If you’re planning on moving to Nova Scotia from another province, you’re going to have to apply for Nova Scotia Medical Services Insurance. If you’re looking to move to Prince Edward Island, you’ll also need to apply for a PEI Health Card in order to receive publicly funded health services. Similarly in New Brunswick, you need to apply for a medicare card as soon as you arrive, although you won’t be able to use it until you have been in the province for three months. 

If you drive, regardless of where you move, you’ll also have to apply for a provincial driver’s license and change all of your previously listed addresses to your new address. 

During the COVID-19 pandemic, provinces have imposed varying restrictions, so be sure to confirm if there are any self-isolation requirements or moving restrictions in place.

Image via​​ Photo by Nataliia Kvitovska on Unsplash

What should you consider before making the move? 

Of course, there are also more long-term considerations before making the move. Obviously, that starts with deciding where you want to live. The more popular areas to live in are Moncton, New Brunswick; Halifax, Nova Scotia; and ​​Charlottetown, Prince Edward Island, all of which were named as a top community in Canada by Maclean’s magazine in 2021. Each of these cities offer residents natural beauty and a quiet quality of life. 

It’s also important to know the cost of living, which ranges throughout the Atlantic provinces. For example in Halifax, rent is currently around $1,652 a month for a one-bedroom apartment. If you’re looking to buy, the average home price is $485,642. In comparison, rent for a one-bedroom unit in Moncton is currently renting for around $900 a month, while the average price of a home in Greater Moncton is $291,200. 

In Moncton, the cost of living is less than Halifax, not to mention most other major urban centres in Canada. On the other hand, the cost of living in Charlottetown is slightly higher for a variety of reasons: transportation of goods, construction costs, and storage of goods, to name a few.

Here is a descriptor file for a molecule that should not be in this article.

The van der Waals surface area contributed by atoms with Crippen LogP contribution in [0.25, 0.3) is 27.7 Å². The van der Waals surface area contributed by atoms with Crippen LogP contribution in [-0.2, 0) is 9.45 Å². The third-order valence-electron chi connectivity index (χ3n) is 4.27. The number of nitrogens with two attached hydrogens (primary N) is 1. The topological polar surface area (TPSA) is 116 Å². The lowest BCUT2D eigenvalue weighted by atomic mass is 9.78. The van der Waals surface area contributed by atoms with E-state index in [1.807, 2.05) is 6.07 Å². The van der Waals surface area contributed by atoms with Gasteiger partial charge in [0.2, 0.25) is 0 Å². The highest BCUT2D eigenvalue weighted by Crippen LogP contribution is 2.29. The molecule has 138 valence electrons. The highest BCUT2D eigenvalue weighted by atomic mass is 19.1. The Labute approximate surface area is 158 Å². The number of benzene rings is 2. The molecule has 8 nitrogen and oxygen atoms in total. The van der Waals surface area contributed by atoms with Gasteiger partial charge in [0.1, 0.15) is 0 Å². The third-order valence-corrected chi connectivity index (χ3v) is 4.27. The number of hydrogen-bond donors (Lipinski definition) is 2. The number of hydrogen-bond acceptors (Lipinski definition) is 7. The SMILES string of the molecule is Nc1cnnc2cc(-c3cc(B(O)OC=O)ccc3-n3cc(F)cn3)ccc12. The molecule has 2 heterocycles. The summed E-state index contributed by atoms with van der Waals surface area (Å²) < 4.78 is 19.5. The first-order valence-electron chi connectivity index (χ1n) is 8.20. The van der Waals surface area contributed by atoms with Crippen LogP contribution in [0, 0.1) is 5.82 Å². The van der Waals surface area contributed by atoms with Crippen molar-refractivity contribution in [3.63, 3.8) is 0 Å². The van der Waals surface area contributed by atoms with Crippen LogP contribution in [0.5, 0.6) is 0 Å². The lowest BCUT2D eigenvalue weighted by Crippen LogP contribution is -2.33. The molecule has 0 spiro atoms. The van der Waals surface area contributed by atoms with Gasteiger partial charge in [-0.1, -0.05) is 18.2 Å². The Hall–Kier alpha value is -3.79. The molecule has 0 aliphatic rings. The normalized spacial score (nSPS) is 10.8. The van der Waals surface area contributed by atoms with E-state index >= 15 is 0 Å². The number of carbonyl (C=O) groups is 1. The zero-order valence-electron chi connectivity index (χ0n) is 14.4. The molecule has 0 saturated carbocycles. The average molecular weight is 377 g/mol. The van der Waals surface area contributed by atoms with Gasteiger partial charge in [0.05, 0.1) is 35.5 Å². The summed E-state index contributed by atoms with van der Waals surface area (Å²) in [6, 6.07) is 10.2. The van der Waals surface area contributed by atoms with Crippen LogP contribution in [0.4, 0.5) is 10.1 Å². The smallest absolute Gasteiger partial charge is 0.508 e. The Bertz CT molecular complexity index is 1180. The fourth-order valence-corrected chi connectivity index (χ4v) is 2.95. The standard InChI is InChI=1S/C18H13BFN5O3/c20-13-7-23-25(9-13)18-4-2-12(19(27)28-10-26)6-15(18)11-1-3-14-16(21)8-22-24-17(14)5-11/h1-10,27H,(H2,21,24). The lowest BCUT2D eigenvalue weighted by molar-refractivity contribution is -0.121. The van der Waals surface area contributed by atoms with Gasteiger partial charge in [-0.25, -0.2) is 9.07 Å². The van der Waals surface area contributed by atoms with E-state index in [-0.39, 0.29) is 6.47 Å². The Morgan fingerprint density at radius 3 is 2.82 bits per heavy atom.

It’s also important to consider access to schools. In Nova Scotia, the province is recognized as Canada’s Education Province, as it has the most academic institutions per capita than anywhere in Canada.  

Kari MacLeod, a Nova Scotia-based REALTOR®  and salesperson with Royal LePage Atlantic, explained she personally moved interprovincially from British Columbia to Nova Scotia in 2007 for her husband’s work. As a REALTOR®, and as someone who has been through the process, she knows all about the considerations required when making the interprovincial move.

​”There is much to consider when moving interprovincially,” MacLeod explained. “The basics of healthcare and education, along with housing and cost of living, should be considered with any move. However, the main consideration when moving [interprovincially] is lifestyle choice.”

MacLeod explained her family had very specific lifestyle requirements when they made the move to Nova Scotia. 

“We wanted a home in the country with acreage for privacy, near a town for our daily necessities with easy access to Halifax for work, while still being in a good school area for our children. We found what we wanted and years later still live in the same community,” said MacLeod.

“Whether you choose to embrace a city, town, or rural lifestyle, you must consider what is important to you,” MacLeod continued. “Do you love the hustle and bustle of city life? Are you searching for a rural idyll? Are you an outdoor enthusiast? Is it the seclusion and quiet of the forest which calls to you, or do you wish to wake up to ocean views? Are you able to drive or do you need to walk to the shops? Do you have health concerns that dictate your need to be near a hospital?”

Getting in touch with a local REALTOR® is the first step towards an interprovincial move. They can help guide you through the process and ensure you have everything you need before the physical move itself. 

Regardless of where on the East Coast you decide to call home, know you’ll likely enjoy a more relaxed pace of life, green space, and a shorter or less congested commute—all small but important everyday luxuries you might not find in a bigger city.

https://www.realtor.ca/blog/moving-interprovincially-to-atlantic-canada/24127/1362